effects of long term treatment of asthma with the short acting β agonist fenoterol have been established in both epidemiological and
clinical studies. A study was undertaken to investigate the efficacy
and safety of long term treatment with salbutamol and salmeterol in
patients with mild to moderate bronchial asthma.
METHODS—In a two
centre double dummy crossover study 165 patients were randomly assigned
to receive salbutamol 400 µg qid, salmeterol 50 µg bid, or
placebo via a Diskhaler. All patients used salbutamol as required for
symptom relief. The study comprised a four week run in and three
treatment periods of 24 weeks, each of which was followed by a four
week washout. Asthma control was assessed by measuring mean morning and
evening peak expiratory flow rate (PEFR), a composite daily asthma
score, and minor and major exacerbation rates. Washout assessments
included methacholine challenge and bronchodilator dose response tests.
Analysis was by intention to treat.
RESULTS—Data from 157 patients were analysed. Relative to placebo, the mean morning PEFR
increased by 30 l/min (95% CI 26 to 35) for salmeterol but did not
change for salbutamol. Evening PEFR increased by 25 l/min (95% CI 21 to 30) and 21 l/min (95% CI 17 to 26), respectively (p<0.001).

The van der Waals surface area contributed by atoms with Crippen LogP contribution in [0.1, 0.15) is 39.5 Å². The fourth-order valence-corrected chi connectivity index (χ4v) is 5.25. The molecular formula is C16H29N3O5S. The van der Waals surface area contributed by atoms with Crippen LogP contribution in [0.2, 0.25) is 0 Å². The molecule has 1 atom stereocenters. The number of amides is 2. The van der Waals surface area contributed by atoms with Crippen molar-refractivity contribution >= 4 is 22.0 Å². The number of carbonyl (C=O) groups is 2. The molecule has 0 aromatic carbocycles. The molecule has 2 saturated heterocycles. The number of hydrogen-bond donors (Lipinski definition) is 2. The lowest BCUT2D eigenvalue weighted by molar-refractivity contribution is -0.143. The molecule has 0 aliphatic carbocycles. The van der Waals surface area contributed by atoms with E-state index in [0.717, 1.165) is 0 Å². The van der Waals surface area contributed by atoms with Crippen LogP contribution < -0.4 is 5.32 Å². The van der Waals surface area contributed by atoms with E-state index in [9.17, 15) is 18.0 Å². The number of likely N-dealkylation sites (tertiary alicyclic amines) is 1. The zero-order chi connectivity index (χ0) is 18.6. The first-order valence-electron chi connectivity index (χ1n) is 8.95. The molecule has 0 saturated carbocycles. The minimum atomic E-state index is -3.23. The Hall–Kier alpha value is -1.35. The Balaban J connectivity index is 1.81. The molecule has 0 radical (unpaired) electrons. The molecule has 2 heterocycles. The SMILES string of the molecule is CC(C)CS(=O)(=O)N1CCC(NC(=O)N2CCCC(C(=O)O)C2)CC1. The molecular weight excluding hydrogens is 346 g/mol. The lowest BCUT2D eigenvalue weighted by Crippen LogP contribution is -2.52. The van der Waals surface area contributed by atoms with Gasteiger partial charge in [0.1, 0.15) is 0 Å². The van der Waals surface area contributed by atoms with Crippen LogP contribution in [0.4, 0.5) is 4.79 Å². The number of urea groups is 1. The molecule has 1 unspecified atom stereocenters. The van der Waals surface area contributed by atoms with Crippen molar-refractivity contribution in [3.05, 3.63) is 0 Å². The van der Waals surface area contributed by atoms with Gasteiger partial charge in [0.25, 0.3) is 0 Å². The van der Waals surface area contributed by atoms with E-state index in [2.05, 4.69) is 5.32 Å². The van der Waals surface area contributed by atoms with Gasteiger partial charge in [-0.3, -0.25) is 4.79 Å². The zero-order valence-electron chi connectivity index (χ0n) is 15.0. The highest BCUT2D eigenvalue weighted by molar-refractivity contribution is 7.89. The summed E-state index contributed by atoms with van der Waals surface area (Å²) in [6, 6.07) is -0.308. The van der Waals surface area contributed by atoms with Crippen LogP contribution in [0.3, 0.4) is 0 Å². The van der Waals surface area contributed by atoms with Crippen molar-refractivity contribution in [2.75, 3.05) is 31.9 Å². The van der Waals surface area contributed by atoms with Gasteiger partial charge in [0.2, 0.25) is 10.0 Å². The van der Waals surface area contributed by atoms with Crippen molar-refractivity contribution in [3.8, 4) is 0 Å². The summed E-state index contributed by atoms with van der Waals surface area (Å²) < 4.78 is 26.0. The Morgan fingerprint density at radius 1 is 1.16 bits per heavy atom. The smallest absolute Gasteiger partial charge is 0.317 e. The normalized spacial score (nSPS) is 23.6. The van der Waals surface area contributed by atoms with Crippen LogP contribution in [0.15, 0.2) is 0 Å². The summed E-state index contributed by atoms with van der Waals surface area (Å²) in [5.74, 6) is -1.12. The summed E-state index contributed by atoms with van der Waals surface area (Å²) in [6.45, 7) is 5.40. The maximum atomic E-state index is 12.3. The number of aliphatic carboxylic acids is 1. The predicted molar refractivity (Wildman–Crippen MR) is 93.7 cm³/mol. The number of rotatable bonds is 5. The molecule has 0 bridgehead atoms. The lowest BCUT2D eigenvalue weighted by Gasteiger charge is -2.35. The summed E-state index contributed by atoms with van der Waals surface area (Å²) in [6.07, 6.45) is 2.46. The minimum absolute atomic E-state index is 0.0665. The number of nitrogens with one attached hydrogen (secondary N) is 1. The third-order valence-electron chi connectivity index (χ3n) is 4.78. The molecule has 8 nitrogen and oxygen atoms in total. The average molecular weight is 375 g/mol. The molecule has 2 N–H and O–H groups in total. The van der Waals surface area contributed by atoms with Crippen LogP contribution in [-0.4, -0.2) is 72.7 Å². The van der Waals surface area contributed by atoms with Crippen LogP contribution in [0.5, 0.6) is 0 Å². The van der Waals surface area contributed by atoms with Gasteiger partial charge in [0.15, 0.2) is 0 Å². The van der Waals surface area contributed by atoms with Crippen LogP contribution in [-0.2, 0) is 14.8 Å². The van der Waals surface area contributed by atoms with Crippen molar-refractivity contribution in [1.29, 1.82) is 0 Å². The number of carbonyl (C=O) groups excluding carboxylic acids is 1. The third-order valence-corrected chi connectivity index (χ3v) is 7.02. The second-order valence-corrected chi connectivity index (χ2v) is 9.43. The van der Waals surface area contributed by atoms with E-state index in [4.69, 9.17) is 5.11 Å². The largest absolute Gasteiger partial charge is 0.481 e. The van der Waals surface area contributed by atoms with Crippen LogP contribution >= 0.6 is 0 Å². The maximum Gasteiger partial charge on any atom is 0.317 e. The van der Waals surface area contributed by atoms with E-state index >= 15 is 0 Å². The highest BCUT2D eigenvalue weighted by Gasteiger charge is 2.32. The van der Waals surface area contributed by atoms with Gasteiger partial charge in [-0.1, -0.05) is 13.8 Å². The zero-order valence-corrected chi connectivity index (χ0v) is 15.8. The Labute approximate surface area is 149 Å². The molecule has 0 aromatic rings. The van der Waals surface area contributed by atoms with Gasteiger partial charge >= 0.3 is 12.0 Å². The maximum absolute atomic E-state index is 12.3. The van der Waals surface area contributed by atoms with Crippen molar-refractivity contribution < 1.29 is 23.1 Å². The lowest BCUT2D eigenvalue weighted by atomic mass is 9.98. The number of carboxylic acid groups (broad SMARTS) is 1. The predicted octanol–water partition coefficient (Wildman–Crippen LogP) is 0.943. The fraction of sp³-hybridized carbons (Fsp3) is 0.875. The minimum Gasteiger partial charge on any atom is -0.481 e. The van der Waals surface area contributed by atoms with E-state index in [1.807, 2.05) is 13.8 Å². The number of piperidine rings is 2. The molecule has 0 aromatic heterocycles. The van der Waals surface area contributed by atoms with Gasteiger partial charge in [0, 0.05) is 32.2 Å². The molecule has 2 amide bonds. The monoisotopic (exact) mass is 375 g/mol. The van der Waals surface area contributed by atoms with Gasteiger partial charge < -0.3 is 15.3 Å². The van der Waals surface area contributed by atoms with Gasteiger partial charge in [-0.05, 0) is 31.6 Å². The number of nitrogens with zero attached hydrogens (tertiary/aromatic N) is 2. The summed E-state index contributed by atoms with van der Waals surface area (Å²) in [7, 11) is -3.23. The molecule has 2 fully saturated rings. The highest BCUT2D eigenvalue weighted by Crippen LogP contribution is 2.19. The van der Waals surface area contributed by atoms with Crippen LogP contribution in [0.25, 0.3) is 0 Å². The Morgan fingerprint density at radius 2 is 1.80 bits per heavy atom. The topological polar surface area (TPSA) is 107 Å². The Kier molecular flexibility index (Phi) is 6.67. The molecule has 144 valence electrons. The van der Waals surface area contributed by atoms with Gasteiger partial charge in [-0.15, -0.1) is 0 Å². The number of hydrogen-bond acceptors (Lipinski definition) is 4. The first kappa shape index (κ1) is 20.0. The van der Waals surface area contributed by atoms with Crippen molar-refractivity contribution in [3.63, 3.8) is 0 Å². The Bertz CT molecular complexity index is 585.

Salmeterol improved the asthma score compared to placebo (p<0.001),
but there was no overall difference with salbutamol. Only daytime
symptoms were improved with salbutamol. The minor exacerbation rates
were 0.29, 0.88, and 0.97 exacerbations/patient/year for salmeterol,
salbutamol and placebo, respectively (p<0.0001 for salmeterol).
The corresponding major exacerbation rates were 0.22, 0.51 and 0.40, respectively (p<0.03 for salmeterol). For salbutamol the asthma score
deteriorated over time (p<0.01), and the time spent in major
exacerbation was significantly longer compared with placebo (12.3 days
(95% CI 4.2 to 20.4)) versus 8.4 days (95% CI 5.2 to 11.6), p = 0.02). There was no evidence of rebound deterioration in asthma
control, lung function, or bronchial hyperresponsiveness following
cessation of either active treatment, and no evidence of tolerance
to salbutamol or salmeterol.
treatment with salmeterol is effective in controlling asthma symptoms
and reduces minor more than major exacerbation rates. Salbutamol was
associated with improved daytime symptoms but subtle deterioration in
asthma control occurred over time. Salbutamol should therefore be used
only as required.